The Christmas shopping season is in full swing, but pastors are divided on whether the economy is helping their congregations this year, according to a new survey from LifeWay Research.
Forty-one percent say the economy is having no impact on their church, while the rest are split on whether the effect is positive (30 percent) or negative (26 percent).
“Fundamentally, the U.S. economy is in a similar place that it was a year ago,” said Scott McConnell, executive director of LifeWay Research. “Yet pastors are less optimistic about this outside influence on their church than they were in 2018.”
Although the 30 percent of pastors who believe the economy is having a positive impact is more than triple what it was in the first part of this decade, it’s down from the 45 percent who felt the same way in 2018. The percentage of pastors who feel a negative impact from the economy increased for the first time since 2010.
It’s not yet known if the lower numbers are a result of the media’s reporting on the economy which, when included with general reporting of the Trump administration, has been 90 percent negative stories.
African American pastors are the most likely to say the economy is having a negative effect on their congregation (49 percent), while white pastors are the most likely to see a positive impact for their church (33 percent). This is a strange response from black pastors and may indicate a political bias because black unemployment is now its lowest level since record keeping began and black families are entering the middle class at a record rate.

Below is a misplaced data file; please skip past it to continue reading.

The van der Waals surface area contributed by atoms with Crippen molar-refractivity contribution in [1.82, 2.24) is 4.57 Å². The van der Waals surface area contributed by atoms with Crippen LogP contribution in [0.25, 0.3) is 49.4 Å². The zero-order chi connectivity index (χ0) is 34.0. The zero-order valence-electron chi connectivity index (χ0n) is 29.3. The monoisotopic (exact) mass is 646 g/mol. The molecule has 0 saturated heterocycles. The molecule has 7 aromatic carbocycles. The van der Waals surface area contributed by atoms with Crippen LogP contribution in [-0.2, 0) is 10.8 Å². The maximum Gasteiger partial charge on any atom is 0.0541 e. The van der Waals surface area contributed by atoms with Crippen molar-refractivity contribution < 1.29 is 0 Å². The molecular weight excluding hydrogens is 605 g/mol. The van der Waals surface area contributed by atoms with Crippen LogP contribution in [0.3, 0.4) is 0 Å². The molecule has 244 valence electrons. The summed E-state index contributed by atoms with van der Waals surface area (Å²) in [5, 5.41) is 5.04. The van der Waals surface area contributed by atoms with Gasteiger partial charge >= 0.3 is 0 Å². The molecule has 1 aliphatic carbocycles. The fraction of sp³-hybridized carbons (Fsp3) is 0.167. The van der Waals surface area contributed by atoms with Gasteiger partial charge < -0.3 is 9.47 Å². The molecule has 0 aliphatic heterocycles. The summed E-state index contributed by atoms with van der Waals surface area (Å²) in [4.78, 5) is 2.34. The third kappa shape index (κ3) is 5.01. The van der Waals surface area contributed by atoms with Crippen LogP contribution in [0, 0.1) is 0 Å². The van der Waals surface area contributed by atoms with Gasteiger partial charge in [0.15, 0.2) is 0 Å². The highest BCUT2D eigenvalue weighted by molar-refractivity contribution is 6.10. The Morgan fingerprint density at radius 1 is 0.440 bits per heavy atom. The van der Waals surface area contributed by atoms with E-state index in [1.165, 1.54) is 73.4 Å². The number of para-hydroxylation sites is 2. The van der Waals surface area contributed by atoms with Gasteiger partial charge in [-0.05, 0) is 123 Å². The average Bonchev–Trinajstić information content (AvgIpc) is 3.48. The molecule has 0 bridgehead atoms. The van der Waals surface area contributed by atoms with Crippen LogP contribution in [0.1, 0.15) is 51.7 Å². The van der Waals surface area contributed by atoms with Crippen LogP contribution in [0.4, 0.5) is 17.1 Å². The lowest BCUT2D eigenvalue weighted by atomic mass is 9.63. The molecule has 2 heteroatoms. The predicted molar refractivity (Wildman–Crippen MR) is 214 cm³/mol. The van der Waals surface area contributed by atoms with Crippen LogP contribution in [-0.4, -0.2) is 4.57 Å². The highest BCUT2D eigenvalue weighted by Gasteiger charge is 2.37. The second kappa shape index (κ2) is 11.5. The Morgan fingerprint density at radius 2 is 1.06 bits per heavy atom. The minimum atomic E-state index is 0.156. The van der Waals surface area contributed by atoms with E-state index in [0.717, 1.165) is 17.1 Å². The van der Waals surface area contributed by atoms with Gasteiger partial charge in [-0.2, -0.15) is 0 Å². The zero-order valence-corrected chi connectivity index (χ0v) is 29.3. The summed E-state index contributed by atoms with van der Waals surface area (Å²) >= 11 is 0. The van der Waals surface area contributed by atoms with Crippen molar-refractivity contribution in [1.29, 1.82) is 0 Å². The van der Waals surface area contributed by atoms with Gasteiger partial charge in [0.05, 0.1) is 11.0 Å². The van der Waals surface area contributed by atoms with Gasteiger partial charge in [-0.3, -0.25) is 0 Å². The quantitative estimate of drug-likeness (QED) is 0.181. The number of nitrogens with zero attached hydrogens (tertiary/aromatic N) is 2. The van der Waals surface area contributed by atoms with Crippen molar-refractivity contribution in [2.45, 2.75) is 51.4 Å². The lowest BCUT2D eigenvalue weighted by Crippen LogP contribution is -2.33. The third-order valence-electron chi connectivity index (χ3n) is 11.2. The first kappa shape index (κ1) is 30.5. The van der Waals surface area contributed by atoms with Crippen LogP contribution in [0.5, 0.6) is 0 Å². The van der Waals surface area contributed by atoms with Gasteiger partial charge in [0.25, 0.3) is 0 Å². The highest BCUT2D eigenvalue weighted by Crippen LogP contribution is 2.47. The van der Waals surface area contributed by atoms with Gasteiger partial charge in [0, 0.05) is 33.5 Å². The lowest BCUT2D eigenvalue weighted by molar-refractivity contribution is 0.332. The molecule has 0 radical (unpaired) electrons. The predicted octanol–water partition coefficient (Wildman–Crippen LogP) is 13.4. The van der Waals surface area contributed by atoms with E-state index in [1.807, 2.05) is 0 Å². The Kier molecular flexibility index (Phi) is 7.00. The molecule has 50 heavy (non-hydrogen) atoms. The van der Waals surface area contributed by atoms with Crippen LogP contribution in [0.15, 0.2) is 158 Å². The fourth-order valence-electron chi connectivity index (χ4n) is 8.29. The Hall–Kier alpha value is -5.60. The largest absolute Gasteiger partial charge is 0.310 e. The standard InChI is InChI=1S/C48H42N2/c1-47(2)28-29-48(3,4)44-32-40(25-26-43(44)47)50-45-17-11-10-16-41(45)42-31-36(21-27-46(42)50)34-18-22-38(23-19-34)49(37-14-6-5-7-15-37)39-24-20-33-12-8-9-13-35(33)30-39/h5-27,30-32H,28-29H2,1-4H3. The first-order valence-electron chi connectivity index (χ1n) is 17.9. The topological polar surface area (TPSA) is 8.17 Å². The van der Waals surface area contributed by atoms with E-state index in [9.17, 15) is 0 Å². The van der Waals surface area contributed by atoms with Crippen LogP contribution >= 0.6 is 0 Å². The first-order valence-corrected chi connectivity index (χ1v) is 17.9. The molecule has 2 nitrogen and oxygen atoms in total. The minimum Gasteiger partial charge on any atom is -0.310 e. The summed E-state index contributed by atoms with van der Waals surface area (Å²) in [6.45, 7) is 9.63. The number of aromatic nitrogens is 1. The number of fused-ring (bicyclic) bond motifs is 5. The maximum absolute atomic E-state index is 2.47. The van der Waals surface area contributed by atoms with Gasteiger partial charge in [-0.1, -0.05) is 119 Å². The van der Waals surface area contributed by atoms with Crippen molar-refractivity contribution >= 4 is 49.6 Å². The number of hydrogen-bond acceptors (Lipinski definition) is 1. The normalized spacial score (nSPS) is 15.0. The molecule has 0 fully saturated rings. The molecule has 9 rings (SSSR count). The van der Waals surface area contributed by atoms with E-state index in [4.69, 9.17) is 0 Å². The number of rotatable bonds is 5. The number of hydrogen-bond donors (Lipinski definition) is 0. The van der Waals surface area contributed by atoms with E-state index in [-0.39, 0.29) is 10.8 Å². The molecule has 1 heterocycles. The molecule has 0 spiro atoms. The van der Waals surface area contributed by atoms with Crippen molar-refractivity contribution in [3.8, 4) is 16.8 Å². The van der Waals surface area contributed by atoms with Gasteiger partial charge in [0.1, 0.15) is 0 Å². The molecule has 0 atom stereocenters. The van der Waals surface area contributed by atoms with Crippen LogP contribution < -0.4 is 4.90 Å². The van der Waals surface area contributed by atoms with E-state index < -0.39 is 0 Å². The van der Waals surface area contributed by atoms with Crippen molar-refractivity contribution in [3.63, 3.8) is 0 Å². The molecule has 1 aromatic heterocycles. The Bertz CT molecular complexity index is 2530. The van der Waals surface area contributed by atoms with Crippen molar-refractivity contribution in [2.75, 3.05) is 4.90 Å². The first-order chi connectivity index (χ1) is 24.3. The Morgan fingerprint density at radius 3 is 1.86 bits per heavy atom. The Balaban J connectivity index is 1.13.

Pastors of the smallest congregations, those with fewer than 50 in attendance, are most likely to say the economy is having a negative impact (37 percent) and the least likely to say it’s having a positive one (17 percent).
Whatever the economic climate is outside the church, around three in four pastors say their offerings this year have been at or above last year’s. More than one-third (37 percent) say their church’s giving has been up so far this year. The same percentage say it has been the same as 2018.
“Last year was the first year in which many Americans had lower withholding levels because of tax reform,” McConnell said. “It’s not surprising that fewer churches are seeing year-over-year growth in 2019 without a similar stimulus to their congregants’ take-home pay.”
–Alan Goforth | Metro Voice